The word acid may sound scary in relation to skincare. In reality, many acids actually enhance the skin’s function.  The following guide can help familiarize you with the most common types of acids and how they work. So, get ready to glow throughout the winter months.  

Ascorbic Acid - This is also commonly known as Vitamin C, which is effective in anti-aging.  As an antioxidant, it protects your skin from environmental assaults like pollution and helps stimulate collagen production.  When formulated and packaged properly, it has the ability to be powerful. However, it can easily be unstable when exposed to light. 

Azelaic Acid - Derived from yeast, this acid is great for targeting dark spots and effective for treating melasma (a condition marked by dark patches of skin), which is triggered by sun exposure during pregnancy.  Azelaic acid is more than an exfoliator. It also interrupts the pigment process in the skin, inhibiting tyrosinase, which is involved in melanin production. As pigmentation decreases, discoloration disappears over time.  If you have rosacea, your dermatologist may also recommend topically treating with azelaic, as it’s a powerful anti-inflammatory which decreases swelling and redness.  

Ellagic Acid - This compound is derived from berries, pomegranate, or nuts, and is known for skin brightening. In fact, a study showed that 0.5 percent ellagic acid combined with 0.1 percent salicylic acid was as effective as 4 percent hydroquinone, which is known to reduce pigmentation.  Although hydroquinone has been the gold standard for eliminating dark spots, it also causes side effects like irritation and dryness, so many people want a more natural and effective option like ellagic acid.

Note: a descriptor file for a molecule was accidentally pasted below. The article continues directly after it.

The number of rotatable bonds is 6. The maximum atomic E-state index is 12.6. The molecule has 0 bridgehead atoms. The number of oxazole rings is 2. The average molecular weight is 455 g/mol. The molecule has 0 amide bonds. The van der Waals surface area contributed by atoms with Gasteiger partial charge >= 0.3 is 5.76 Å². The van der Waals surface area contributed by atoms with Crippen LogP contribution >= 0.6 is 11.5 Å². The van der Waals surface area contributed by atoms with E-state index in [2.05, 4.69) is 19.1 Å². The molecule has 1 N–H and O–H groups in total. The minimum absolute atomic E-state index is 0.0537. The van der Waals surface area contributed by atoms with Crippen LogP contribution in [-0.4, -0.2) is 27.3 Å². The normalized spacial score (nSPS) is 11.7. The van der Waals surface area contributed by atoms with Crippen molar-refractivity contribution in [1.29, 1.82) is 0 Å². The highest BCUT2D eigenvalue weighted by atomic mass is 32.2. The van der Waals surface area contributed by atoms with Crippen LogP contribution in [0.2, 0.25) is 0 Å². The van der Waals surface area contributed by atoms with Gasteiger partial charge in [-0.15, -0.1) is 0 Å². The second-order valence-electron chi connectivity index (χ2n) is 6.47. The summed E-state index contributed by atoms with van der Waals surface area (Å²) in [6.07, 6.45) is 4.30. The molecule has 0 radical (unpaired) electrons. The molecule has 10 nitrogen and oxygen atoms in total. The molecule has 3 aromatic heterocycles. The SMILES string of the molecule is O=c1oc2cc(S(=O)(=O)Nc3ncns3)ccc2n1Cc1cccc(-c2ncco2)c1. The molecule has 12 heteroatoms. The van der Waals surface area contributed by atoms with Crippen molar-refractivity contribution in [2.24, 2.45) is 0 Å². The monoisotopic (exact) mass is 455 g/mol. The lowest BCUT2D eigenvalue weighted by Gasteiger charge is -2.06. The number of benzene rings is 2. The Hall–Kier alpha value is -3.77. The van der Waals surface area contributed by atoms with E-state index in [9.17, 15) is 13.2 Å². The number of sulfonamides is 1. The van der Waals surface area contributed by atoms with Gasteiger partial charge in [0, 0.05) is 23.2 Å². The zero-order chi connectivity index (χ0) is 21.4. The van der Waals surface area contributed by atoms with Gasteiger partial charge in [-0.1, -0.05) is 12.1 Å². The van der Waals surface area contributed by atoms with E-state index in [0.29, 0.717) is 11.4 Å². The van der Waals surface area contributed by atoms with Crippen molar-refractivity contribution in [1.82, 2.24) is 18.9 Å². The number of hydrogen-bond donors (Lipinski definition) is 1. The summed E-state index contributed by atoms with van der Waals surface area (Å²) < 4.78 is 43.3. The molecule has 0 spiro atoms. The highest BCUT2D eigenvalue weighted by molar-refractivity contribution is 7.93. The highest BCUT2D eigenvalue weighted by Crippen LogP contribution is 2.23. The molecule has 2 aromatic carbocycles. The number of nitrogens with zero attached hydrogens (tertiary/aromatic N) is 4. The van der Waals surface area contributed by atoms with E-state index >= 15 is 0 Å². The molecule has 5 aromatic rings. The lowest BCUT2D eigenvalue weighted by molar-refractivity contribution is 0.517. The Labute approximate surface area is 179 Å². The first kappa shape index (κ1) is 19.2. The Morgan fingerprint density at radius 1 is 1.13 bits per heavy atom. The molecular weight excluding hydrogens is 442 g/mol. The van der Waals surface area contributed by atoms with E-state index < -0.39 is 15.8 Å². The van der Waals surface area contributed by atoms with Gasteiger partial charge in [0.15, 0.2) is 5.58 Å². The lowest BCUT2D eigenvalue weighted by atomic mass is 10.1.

Ferulic Acid - This acid pairs well with Vitamin C and serves to stabilize it.  Vitamin C is an antioxidant, a substance that protects the skin from free radicals, which are the molecules that damage skin cells and contribute to aging. As we know, antioxidants are always looking for free radicals, which can be found everywhere. The problem is that as soon as they’re in contact with pollution or UV light, they immediately oxidize, which renders them ineffective from the very first time you open the bottle.  That’s where ferulic acid comes into play, because it actually acts as a stabilizing agent. 

Hyaluronic Acid (HA) - This ingredient is commonly found in moisturizers and anti-aging creams, since it’s known for skin smoothing properties. HA is a natural and effective component of skin, which draws water from the environment and can trap 1,000 times its weight in water.  When applied, this ingredient plumps up the outer layer of the skin to soften lines and enhance glow.  Because it’s too long of a molecule to reach the dermis (bottom layer of skin), it does not stimulate collagen production. 

Kojic Acid - Fungus fermentation produces kojic acid. This acid inhibits tyrosinase, which is responsible for melanin production (the skin’s pigmentation). It’s usually added to products that claim to brighten skin and rev up its radiance, but is not as effective as hydroquinone.

Salicylic Acid -  You may be familiar with salicylic acid as an acne fighter. Salicylic acid exfoliates the outer layer of skin. Because it’s lipid-soluble, it can also penetrate the pores, where it helps get rid of debris and buildup.  It is used to unclog pores, thus preventing breakouts and helping keep blemishes at bay.

Although acids can be quite effective for revitalizing your skin, they can also make your skin sun sensitive. It is therefore important to incorporate a broad-spectrum sunscreen to protect your complexion.


Risselle Naimark is a Professional Freelance Makeup Artist and Skincare Consultant. She carries an extensive line of personalized skincare, cosmetics, and anti-aging products. Risselle is also available for weddings, Bar Mitzvahs, makeup lessons, and all of your beauty needs. She can be reached at 718 263-5517.

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